QUESTION: Right, but you can say that they were turned in?
MR KIRBY: They were, yeah. They belong to the United States Government, and when you leave an agency – that you must turn it in. So yes, they were turned in. Where they are now, I couldn’t begin to tell you.
QUESTION: Is the information on those devices backed up or saved before they are reset or destroyed?
MR KIRBY: No, they remove user settings, configurations, and then, again, you want to be able to reissue it. So they are set back to the factory reset.
QUESTION: But you said that those devices belong to the United States Government.
MR KIRBY: They do.
QUESTION: Do they – doesn’t the information on there also belong to the United States Government, and by correlation, to the United States people?
MR KIRBY: Well, I mean, remember you’re talking about a Blackberry device. It’s not a – it’s not a server in itself. It’s a device that you manage your – mostly your email through. And your emails are – there’s a process for preservation of those as federal records.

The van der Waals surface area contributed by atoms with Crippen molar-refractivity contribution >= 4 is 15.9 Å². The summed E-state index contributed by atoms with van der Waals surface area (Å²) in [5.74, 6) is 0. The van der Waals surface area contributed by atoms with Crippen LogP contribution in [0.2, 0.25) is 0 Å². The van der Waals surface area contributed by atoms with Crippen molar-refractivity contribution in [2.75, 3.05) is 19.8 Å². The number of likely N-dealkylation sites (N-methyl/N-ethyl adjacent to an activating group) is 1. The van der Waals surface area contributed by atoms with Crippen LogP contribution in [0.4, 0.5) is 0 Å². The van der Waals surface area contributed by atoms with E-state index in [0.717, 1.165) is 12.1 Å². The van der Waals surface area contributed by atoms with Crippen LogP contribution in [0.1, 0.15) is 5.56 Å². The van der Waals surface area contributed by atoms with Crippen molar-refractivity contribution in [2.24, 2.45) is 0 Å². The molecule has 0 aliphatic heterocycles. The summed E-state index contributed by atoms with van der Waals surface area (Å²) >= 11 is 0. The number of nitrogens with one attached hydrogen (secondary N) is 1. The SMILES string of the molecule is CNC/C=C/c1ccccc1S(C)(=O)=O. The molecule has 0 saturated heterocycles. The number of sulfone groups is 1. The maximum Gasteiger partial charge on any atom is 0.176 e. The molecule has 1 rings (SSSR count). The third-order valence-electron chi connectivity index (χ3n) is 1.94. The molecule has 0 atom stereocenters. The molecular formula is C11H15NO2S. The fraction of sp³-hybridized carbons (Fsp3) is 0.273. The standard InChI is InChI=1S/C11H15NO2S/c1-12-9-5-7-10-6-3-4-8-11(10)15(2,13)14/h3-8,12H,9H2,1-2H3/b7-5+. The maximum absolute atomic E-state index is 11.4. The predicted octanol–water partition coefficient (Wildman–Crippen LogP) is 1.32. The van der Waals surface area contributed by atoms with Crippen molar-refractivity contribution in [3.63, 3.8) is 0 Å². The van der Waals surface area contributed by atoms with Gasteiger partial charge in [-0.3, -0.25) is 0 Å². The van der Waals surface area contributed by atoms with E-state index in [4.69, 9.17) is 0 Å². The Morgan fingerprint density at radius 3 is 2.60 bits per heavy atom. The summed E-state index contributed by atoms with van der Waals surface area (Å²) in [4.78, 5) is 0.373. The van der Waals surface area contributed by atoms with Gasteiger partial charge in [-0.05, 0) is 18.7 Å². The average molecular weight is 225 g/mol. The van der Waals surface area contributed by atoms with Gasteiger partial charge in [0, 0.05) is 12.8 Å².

QUESTION: Which --
MR KIRBY: But the Blackberry is just a device to – that you use for email and for phone.
QUESTION: But you can theoretically back up the information. There’s also text messages on those. There’s also call logs. I mean --
MR KIRBY: Yeah, I’m not an expert in the records preservation --
QUESTION: I just find --
MR KIRBY: -- but that we --
QUESTION: I’m not accusing you of wrongdoing. I’m just confused as to why that’s not recorded, since it seems pertinent information for the archiving and retention of information that belongs to the public.
MR KIRBY: We – and there is a records preservation process in place. I don’t know all the details of it, Brad, with respect to personal computing devices – not personally owned --
QUESTION: They’re not personal.
MR KIRBY: -- but you know I mean.
MR KIRBY: That you have on your body instead of at your desk. And look, I mean, more broadly speaking, I mean, all of this is one of the reasons why the Secretary asked our IG last – late last year to go take a look at our records preservation process and our procedures here, to try to make sure that it’s as sound and efficient and effective as possible.
Okay. I’ve got time for just one more.
QUESTION: Just a quick clarification on that. You said the devices are sent back to the factories.
MR KIRBY: No, I didn’t. I said they’re reset to factory settings so that a new user can use them --
QUESTION: Oh, okay.